So I survived my first two LSAs on Cambridge Delta Module 2.
I *think* I’ve learned a thing or two that might help others out.
The first few points are about the Background Essay…
Choose a narrow topic.
Go specific! A sufficiently specific topic allows you to go in depth. 2500 words isn’t actually that much!
Start writing immediately.
Start writing straight away – if you read something you think is useful, go straight to your Word doc and paraphrase it and reference it (include the page number so you can go back to the source later if you need to expand or get clarification). If you’re feeling lazy, even just ‘copying and pasting’ text from sources is a good start, though not as useful in the long run.
Find journal articles.
Use journal articles (and not just published ELT books). Their scope is always narrower and so almost always go into greater depth. For both my LSAs so far (restricted collocations and lexical inferencing) I found more than a dozen research or review articles freely available through Google searches on those specific topics (in fact they were usually much more specific!).
Scribd is a great source for scholarly articles. It’s free for 14-30 day trial (but you have to provide CC details).
Use Word’s bibliography tool.
Use MS Word’s sources and bibliography tool. Don’t just manually type in authors and dates as you write. Create a source. Then just insert a citation when you want to reference that source in your writing. Then create an automatic works cited (reference list) at the end of your essay.
Link your Analysis to your Issues to your Suggestions for Teaching.
Regarding the Background Essay, the biggest guiding principle for me was that whatever issues you raise in your Issues section must have been covered in your Analysis, and that all these issues must be “solved” in your Suggestions for Teaching. In other words, nothing in your Issues hasn’t already been explained in your Analysis, and nothing in your Issues is not “solved” in your Suggestions for Teaching.
These 3 sections are intimately linked and build on each other.
A really good way to explicitly show the links between parts across these sections is to using a Style in MS Word that uses a numbering system with its Headings. For example:
1. Heading 1
1.1 Heading 2
1.1.1 Heading 3
Then you can implement Word’s Cross-referencing system and insert references from your Issues back to your Analysis, and reference back to your Issues from your Suggestions for Teaching. It makes it nice and clear for your reader.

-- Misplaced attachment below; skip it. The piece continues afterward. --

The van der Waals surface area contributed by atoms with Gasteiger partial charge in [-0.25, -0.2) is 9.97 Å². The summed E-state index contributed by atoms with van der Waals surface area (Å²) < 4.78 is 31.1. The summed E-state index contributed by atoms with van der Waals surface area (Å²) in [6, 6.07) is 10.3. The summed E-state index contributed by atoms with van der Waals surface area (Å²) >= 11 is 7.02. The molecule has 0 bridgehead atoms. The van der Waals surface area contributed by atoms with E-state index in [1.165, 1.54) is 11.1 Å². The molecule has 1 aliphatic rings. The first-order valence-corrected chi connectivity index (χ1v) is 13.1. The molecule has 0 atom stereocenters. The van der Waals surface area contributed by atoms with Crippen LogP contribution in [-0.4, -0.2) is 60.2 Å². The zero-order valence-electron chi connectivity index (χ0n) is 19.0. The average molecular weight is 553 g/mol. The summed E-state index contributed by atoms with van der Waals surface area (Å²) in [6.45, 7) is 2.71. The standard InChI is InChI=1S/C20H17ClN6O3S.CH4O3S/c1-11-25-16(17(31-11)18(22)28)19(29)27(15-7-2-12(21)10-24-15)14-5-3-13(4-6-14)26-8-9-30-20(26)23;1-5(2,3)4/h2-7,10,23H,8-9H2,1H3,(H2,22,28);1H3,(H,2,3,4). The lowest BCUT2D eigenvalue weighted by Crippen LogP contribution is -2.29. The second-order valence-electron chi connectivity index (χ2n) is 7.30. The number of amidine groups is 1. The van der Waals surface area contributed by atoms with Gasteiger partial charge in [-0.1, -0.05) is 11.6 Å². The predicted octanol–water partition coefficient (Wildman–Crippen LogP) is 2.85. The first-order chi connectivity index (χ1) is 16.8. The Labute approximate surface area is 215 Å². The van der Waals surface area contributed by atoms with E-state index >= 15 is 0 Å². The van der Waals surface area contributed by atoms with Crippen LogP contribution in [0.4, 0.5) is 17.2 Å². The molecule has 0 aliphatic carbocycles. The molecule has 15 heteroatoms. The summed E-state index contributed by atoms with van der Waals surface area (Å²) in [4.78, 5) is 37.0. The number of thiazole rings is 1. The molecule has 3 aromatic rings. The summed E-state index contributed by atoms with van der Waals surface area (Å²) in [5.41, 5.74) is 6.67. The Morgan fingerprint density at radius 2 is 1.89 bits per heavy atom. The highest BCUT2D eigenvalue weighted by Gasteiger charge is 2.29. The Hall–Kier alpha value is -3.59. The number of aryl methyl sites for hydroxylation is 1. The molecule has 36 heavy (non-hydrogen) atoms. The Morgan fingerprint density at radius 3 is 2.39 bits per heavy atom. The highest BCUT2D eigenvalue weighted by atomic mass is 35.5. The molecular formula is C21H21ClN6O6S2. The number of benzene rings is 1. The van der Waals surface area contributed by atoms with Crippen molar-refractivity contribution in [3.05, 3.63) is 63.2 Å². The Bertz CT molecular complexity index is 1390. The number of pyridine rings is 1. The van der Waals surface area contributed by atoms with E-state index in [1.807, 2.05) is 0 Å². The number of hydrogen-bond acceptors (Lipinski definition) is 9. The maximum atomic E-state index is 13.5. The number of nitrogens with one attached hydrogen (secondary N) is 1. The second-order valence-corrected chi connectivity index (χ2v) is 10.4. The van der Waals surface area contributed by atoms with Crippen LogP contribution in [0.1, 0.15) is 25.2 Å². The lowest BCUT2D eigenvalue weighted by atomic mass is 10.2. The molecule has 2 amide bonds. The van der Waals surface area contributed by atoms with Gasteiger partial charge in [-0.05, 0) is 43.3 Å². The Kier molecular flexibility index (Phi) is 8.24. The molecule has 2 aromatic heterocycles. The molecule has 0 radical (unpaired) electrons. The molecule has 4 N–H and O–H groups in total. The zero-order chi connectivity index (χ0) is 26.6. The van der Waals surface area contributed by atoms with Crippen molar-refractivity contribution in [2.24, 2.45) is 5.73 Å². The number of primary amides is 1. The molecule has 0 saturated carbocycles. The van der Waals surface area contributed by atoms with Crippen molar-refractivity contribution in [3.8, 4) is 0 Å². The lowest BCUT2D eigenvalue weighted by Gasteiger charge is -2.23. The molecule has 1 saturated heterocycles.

Cover a sufficient range of learners.
Make sure you have a range of learners mentioned throughout your Issues section. Type of class (IELTS, EAP, Business, etc) age of learners (teenagers, adults), contexts (high school, university, language centres), L1s or nationalities (Japanese, Arabic, Turkish, Dutch, etc).
If you’re struggling to come up with some, be ‘creative’ (i.e. make them up – not that I made any of mine up!). If they’re from your own teaching experience, there’s no way assessors can check the validity of your claims (unless you say something illogical or obviously false for that type of learner!).
Research articles have usually performed studies on a specific group of learners – look out for these and see if you can mention them in your Issues.
Get the Grammarly plug-in for Word. The free basic account picks up on things the built-in Word grammar and spell check misses, and a premium account gives you suggestions on a whole range of advanced issues (refer a friend and you get 1 week premium for free).
Now a few things about the assessed lesson and lesson plan…
The LSA1 lesson plan will take the longest.
The first LSA lesson plan took me a lot longer to write than the next one. I think this is because I was still getting my head around the format and required content. There’s also a number of sections that you really only write once and tweak for later LSAs. So, allow yourself more time for LSA1. LSA2’s lesson plan *should* come along more quickly.
The Aim is everything.
You’ve got to choose a narrow, managable, challenging, meetable aim for your lesson. Set up your lesson in a way that the aim is clear at every stage to you, your learners, and your assessor. Every stage in your lesson should be getting your learners closer to that aim. Nothing is done in the lesson that doesn’t get the learners closer to the aim. By the end of the lesson, it should be clear to you, the learners, and your assessor that the aim has been met. Choose activities that make it easy to demonstrate that the aim has been met (and don’t choose an aim where it is difficult to demonstrate its “met-ness”!)
I planned too much for both the LSA1 and LSA2 lessons. All of the other trainees did the same. The lessons are only 40-60 minutes. You really can’t do a lot in that time. Not when you factor in set-ups, feedback, clarification, and unexpected tangents that arise from learner questions and emergent needs. Plan a little bit more than you think you’ll need – just in case – but think long and hard about how long stages will realistically take and how many stages/activities you can actually fit in to such a limited time.